It used to be that the downhillers were not fit. I remember going to Mt. Snow in the mid 2000’s and camping at Camp Hayward a few miles away from the mountain. It tended to be where the budget XC racers stayed (myself and the lads), which tended also to be a lot of downhillers. There were also huge parties every night!
I remember thinking, ‘how do these guys race with a hangover?’ I also remember finding out that this wasn’t the exception. Downhillers partied hard and raced harder–because they could!
Fast forward to today: the best downhillers are exquisite athletes. They train everything and anything looking for an extra 0.001s performance gain. They must have taken notes from the moto guys, who are really fit! At some point the party mentality in downhill shifted…must have come about when someone came in and started winning without a hangover! Every t is dotted and every i is crossed now, and the race times get tighter and tighter and the speeds keep climbing. It’s no wonder World Cup races are on RedBull TV. Sure, fitness and hangovers sometimes can happen together, but I think now they save the partying for after the races…
Downhill races are relatively short–most last between 3 and 5 minutes, which is hardly a marathon. Performance in downhill is also hugely linked with skill, which is hardly fitness. It tends to be that the most skilled riders tend to go the fastest, but what happens when everyone is nearly equally skilled?
The elevation is skewed, but this is a steep DH section in an enduro race. This is what the winner’s power output looked like; it’s really nothing special in this case, but you better believe he gave everything.
If we analyzed a power file from a downhill race it might look pretty boring. There is an initial peak of power out of the start gate and then a few sprints on the way down, but it’s not really the kind of effort that would feel really hard on the road bike.
However, for anyone who’s ever raced downhill, they can attest that it is really physically demanding. You get to the bottom–and if you raced hard–you are smoked!
The first thing we need to forget about is the relationship between event duration and physical fitness. I don’t think anyone would argue that Usain Bolt is a damn fine physical specimen…and his races only last a few seconds! Fitnes–as many people see i–means you are either bench pressing a fully grown llama or running 100 km fueled by only water, however there’s a lot more to it.
Badminton players are fit; table tennis players are fit; figure skaters are fit. One of the main components we might think of as success in those sports is skill; that is, the most skilled competitor will win. This may be true, but fitness has a big hand in this.
FITNESS AND SKILL
It’s hard to argue that the more tired you are the worse your skills will be. I tried a miniature experiment on this idea while working with the local MTB club a few years ago. I took a dozen of the ‘race group’ out to a a fun, technical minute-long mountain bike loop. I split the crew in half, then had one group ride the loop at 80% of race effort and the other all-out. When they got back, they were given a short series of 10 simple math calculations to do; once they finished these problems, they were given their times. After a short rest, I had them switch: the 80% group now went all-out, and vice-verse. The interesting thing we found was that there really wasn’t a difference in time, which means that pedaling all-out wasn’t really faster.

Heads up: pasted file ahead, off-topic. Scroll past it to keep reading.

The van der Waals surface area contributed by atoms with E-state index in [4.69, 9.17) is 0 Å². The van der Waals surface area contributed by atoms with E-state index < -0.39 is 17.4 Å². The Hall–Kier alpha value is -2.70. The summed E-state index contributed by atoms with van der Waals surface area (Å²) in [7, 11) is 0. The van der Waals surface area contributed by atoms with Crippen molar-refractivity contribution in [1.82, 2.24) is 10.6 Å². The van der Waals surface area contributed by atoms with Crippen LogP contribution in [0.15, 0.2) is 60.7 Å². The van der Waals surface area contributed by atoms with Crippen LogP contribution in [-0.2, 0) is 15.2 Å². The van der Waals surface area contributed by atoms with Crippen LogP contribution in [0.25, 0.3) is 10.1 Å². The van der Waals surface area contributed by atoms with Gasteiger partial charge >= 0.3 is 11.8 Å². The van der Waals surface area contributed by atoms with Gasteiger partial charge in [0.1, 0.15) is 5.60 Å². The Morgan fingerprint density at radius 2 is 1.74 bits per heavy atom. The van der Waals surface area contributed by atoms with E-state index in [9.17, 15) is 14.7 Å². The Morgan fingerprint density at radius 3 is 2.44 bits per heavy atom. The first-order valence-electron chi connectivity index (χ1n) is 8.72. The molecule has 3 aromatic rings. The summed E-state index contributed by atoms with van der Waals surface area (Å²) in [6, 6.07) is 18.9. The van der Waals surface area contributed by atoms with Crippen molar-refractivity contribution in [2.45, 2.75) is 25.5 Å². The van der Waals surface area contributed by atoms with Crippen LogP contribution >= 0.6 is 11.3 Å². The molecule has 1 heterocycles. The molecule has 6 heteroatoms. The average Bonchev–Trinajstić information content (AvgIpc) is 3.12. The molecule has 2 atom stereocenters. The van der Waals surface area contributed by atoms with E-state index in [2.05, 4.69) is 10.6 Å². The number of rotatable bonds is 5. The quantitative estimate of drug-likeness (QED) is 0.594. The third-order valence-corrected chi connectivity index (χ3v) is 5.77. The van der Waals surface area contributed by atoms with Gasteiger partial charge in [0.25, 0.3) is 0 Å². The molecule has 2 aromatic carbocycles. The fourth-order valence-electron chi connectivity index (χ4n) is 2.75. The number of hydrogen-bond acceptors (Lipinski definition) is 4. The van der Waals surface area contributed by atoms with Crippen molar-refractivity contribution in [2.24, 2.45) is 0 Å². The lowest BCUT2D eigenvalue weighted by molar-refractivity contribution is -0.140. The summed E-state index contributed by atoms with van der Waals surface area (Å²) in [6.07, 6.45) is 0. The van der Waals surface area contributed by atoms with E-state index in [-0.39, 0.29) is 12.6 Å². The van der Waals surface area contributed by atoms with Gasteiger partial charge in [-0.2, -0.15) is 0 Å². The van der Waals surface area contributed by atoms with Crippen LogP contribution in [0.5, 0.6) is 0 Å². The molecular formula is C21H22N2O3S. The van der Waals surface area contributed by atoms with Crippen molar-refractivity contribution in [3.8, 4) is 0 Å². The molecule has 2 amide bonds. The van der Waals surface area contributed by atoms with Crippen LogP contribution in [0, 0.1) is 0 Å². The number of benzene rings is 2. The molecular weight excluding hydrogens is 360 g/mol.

Riding loose isn’t the fastest, but it sure looks cool in photos!
Now there are some clear issues with this as an experiment, but I really wanted to reinforce to the kids that blowing up (or simply being tired) was not going to be beneficial in the long run in mountain biking. I think they understood the point, and it’s been really great to see these kids racing smart and fast. The same is true for downhill. Riders tend to get sloppy when they get tired. Getting sloppy is a huge disadvantage. Why? Because remember: performance in downhill is dependent on SKILL! If you are tired, you can’t really use your skill to its fullest!
WHY DOES RIDING DOWNHILL TAKE SO MUCH
So we mentioned before that the pedaling efforts aren’t huge in downhill. However, remember what we talked about before? Going all out is going to make you tired no matter what surface you are riding; you’re going to pay for it in some way or another. Donwhill is all about seconds, so at some point you are going to need to pedal hard. If the best power you can ever produce is 1000 W though, you probably shouldn’t be pedalling at 1000W out of the start gate. Why is this? Remember, this is why we test. We know what we feel like after our best, all-out efforts; we are tired–we get sloppy! It’s probably a bad idea to give our very very best effort out of the start gate when this will clearly make you cross-eyed and ride like a muppet.
Doing simple tests on the trainer to understand your body better can be extremely valuable for your racing
This was something I was very interested in at the start of my research, so we tested this kind of thing. As we ride down a hill off-road, our body is subject to vibrations–some are very small and fast, while other a big (say, from a big hit or drop). The small ones are pretty much constant, and our bodies don’t like this–if we rattle our brains too much, we might get brain damage! So our bodies absorb these vibrations. The vibrations are quite big at the bike (pedals, ankles, wrists), but are reduced by the time they get to our heads. This means that the body is taking up some sort of autonomous strategy to absorb these vibrations, which comes at a huge energy cost! At the same time, we are holding on tightly to the bars, and using our body to control the bike. Then add in pumping, which we know is tough…wow!